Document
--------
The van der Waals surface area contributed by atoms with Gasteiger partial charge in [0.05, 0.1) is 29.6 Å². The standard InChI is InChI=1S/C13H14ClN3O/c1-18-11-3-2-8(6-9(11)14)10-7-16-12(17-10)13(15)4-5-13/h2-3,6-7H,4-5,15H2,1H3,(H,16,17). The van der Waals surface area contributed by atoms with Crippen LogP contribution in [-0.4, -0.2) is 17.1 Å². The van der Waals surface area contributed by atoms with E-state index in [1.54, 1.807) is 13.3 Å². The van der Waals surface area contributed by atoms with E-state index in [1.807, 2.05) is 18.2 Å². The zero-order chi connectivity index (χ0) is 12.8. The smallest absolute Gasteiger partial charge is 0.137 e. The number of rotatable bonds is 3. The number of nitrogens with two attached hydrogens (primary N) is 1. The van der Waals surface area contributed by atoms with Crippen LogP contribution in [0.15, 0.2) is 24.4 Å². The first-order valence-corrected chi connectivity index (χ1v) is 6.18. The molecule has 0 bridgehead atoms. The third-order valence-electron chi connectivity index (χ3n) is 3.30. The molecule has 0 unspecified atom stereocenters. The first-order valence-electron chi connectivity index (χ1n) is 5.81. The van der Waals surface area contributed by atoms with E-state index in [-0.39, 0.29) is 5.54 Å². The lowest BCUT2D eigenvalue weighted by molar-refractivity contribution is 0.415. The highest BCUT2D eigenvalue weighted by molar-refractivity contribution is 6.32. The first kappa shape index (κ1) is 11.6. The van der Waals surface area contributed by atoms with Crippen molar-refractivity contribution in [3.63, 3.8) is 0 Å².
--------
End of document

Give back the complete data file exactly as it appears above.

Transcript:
The van der Waals surface area contributed by atoms with Gasteiger partial charge in [0.05, 0.1) is 29.6 Å². The standard InChI is InChI=1S/C13H14ClN3O/c1-18-11-3-2-8(6-9(11)14)10-7-16-12(17-10)13(15)4-5-13/h2-3,6-7H,4-5,15H2,1H3,(H,16,17). The van der Waals surface area contributed by atoms with Crippen LogP contribution in [-0.4, -0.2) is 17.1 Å². The van der Waals surface area contributed by atoms with E-state index in [1.54, 1.807) is 13.3 Å². The van der Waals surface area contributed by atoms with E-state index in [1.807, 2.05) is 18.2 Å². The zero-order chi connectivity index (χ0) is 12.8. The smallest absolute Gasteiger partial charge is 0.137 e. The number of rotatable bonds is 3. The number of nitrogens with two attached hydrogens (primary N) is 1. The van der Waals surface area contributed by atoms with Crippen LogP contribution in [0.15, 0.2) is 24.4 Å². The first-order valence-corrected chi connectivity index (χ1v) is 6.18. The molecule has 0 bridgehead atoms. The third-order valence-electron chi connectivity index (χ3n) is 3.30. The molecule has 0 unspecified atom stereocenters. The first-order valence-electron chi connectivity index (χ1n) is 5.81. The van der Waals surface area contributed by atoms with E-state index in [-0.39, 0.29) is 5.54 Å². The lowest BCUT2D eigenvalue weighted by molar-refractivity contribution is 0.415. The highest BCUT2D eigenvalue weighted by molar-refractivity contribution is 6.32. The first kappa shape index (κ1) is 11.6. The van der Waals surface area contributed by atoms with Crippen molar-refractivity contribution in [3.63, 3.8) is 0 Å².